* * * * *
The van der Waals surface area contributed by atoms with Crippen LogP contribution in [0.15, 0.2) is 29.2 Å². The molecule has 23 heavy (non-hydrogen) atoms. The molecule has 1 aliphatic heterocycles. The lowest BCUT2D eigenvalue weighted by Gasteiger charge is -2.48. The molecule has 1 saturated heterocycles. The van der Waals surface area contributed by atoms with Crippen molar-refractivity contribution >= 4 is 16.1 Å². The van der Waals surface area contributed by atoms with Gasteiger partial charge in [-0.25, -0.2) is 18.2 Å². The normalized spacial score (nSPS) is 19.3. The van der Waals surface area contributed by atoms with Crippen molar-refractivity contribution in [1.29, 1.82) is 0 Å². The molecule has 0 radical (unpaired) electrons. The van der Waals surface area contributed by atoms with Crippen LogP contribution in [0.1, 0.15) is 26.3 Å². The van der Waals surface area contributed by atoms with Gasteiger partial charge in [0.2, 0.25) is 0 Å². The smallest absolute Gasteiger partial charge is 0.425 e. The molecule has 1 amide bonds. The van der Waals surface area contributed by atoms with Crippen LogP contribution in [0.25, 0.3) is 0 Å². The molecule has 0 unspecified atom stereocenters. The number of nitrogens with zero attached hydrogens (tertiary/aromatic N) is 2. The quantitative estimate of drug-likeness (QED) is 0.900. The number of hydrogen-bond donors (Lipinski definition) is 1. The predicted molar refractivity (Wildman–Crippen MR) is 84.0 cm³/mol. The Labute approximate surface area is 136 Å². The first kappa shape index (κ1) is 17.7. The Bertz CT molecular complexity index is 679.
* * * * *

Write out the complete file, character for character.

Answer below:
The van der Waals surface area contributed by atoms with Crippen LogP contribution in [0.15, 0.2) is 29.2 Å². The molecule has 23 heavy (non-hydrogen) atoms. The molecule has 1 aliphatic heterocycles. The lowest BCUT2D eigenvalue weighted by Gasteiger charge is -2.48. The molecule has 1 saturated heterocycles. The van der Waals surface area contributed by atoms with Crippen molar-refractivity contribution >= 4 is 16.1 Å². The van der Waals surface area contributed by atoms with Gasteiger partial charge in [-0.25, -0.2) is 18.2 Å². The normalized spacial score (nSPS) is 19.3. The van der Waals surface area contributed by atoms with Crippen molar-refractivity contribution in [1.29, 1.82) is 0 Å². The molecule has 0 radical (unpaired) electrons. The van der Waals surface area contributed by atoms with Crippen LogP contribution in [0.1, 0.15) is 26.3 Å². The van der Waals surface area contributed by atoms with Gasteiger partial charge in [0.2, 0.25) is 0 Å². The smallest absolute Gasteiger partial charge is 0.425 e. The molecule has 1 amide bonds. The van der Waals surface area contributed by atoms with Crippen LogP contribution in [0.25, 0.3) is 0 Å². The molecule has 0 unspecified atom stereocenters. The number of nitrogens with zero attached hydrogens (tertiary/aromatic N) is 2. The quantitative estimate of drug-likeness (QED) is 0.900. The number of hydrogen-bond donors (Lipinski definition) is 1. The predicted molar refractivity (Wildman–Crippen MR) is 84.0 cm³/mol. The Labute approximate surface area is 136 Å². The first kappa shape index (κ1) is 17.7. The Bertz CT molecular complexity index is 679.